Linked by Thom Holwerda on Thu 4th Feb 2010 20:48 UTC
Microsoft Now this is something you don't read every day. Dick Brass, vice president at Microsoft from 1997 to 2004, has written an article for The New York Times' Op-Ed section, detailing the flaws in Microsoft's corporate culture, and how they've severely affected the company in a negative way. Telling, and painful. And, in a way, very sad. Update: Microsoft responds. "For Microsoft, it is not sufficient to simply have a good idea, or a great idea, or even a cool idea. We measure our work by its broad impact."
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RE: 10 years of stagnation.
by isaba on Thu 4th Feb 2010 22:17 UTC in reply to "10 years of stagnation."
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In his view, software goes from being a specialized product, to a commodity, to being free over it's lifetime. To me, he successfully argued that not only is that the case for individual products, but for that type of product as a whole, i.e. operating systems and office suit[e]s.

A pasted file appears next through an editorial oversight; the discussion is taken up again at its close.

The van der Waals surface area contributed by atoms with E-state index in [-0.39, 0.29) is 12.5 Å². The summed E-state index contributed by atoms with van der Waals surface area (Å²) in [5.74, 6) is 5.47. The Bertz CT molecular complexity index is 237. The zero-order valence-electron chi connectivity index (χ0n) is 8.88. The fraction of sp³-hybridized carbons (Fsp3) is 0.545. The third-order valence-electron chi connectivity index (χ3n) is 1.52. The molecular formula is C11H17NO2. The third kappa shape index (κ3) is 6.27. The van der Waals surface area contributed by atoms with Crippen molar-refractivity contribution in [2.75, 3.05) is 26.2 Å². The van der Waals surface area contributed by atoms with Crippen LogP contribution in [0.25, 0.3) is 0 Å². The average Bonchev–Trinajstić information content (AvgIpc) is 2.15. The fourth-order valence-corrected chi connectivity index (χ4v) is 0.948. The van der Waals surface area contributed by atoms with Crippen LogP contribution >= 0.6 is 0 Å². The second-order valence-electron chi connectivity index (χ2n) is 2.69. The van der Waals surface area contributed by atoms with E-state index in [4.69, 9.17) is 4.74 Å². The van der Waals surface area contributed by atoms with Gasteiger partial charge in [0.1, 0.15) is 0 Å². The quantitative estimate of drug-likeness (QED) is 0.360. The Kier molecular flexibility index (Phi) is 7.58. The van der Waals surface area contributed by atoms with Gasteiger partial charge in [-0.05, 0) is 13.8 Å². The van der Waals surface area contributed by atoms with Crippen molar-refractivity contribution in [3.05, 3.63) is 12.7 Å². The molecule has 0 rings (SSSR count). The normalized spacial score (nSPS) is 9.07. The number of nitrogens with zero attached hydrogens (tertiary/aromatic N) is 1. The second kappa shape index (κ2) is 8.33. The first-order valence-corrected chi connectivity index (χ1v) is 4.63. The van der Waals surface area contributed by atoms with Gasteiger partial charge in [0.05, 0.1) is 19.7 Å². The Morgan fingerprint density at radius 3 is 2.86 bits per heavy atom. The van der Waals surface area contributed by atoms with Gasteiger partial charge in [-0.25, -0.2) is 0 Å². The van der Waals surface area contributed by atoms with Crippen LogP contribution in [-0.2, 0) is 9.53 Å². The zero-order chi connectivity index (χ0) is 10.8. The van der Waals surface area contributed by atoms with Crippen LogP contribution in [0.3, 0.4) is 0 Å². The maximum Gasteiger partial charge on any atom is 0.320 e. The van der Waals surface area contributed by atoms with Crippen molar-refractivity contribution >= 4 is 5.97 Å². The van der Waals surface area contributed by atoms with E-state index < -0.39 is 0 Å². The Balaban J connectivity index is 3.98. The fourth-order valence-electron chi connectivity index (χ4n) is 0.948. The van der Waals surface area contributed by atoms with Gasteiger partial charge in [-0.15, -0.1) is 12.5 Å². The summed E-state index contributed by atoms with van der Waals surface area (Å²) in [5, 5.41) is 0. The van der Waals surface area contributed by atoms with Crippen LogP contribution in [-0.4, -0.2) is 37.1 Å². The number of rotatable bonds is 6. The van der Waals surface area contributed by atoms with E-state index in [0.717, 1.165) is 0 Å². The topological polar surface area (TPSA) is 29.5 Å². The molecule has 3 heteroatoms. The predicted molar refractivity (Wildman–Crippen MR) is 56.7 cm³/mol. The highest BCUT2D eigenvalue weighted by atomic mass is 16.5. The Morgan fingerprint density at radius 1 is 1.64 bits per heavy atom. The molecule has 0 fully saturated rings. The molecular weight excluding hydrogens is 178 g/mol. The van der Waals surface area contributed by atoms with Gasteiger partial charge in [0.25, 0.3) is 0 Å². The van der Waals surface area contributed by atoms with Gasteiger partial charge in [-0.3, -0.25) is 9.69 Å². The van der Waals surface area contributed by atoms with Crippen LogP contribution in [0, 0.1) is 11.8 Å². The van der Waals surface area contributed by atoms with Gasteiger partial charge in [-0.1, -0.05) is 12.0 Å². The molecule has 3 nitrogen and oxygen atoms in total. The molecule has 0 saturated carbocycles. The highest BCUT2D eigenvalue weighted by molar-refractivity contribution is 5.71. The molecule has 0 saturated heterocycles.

That's it. That's the big big problem ahead for MS.

Or they might wake up and shape up... either way.
My suspicion is they are shaping up. They already have built a lot of hardware. They're heavily investing in hosted solutions...

Surely they're trying, but here their problem with hosted solutions is something they did not have with OS and Office: competition.

In short, from a strategical point of view, as a business they face two formidable forces they -mostly- didn't have for decades: open source and competition. The future looks much more interesting than the past...

Edited 2010-02-04 22:18 UTC

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